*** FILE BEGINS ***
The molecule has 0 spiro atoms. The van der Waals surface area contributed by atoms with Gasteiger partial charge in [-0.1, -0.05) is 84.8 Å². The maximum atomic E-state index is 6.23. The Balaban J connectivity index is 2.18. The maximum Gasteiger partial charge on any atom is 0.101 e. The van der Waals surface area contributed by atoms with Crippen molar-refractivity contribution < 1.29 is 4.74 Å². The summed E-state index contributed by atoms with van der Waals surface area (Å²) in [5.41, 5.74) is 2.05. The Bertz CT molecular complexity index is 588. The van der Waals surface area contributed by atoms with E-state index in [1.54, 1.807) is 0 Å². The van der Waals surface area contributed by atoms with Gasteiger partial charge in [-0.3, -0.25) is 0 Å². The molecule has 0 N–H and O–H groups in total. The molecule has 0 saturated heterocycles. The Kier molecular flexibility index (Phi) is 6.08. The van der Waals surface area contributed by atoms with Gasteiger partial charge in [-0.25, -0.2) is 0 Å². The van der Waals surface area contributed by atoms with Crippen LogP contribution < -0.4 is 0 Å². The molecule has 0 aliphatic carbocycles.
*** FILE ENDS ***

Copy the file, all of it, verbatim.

The molecule has 0 spiro atoms. The van der Waals surface area contributed by atoms with Gasteiger partial charge in [-0.1, -0.05) is 84.8 Å². The maximum atomic E-state index is 6.23. The Balaban J connectivity index is 2.18. The maximum Gasteiger partial charge on any atom is 0.101 e. The van der Waals surface area contributed by atoms with Crippen molar-refractivity contribution < 1.29 is 4.74 Å². The summed E-state index contributed by atoms with van der Waals surface area (Å²) in [5.41, 5.74) is 2.05. The Bertz CT molecular complexity index is 588. The van der Waals surface area contributed by atoms with E-state index in [1.54, 1.807) is 0 Å². The van der Waals surface area contributed by atoms with Gasteiger partial charge in [-0.3, -0.25) is 0 Å². The molecule has 0 N–H and O–H groups in total. The molecule has 0 saturated heterocycles. The Kier molecular flexibility index (Phi) is 6.08. The van der Waals surface area contributed by atoms with Gasteiger partial charge in [-0.25, -0.2) is 0 Å². The van der Waals surface area contributed by atoms with Crippen LogP contribution < -0.4 is 0 Å². The molecule has 0 aliphatic carbocycles.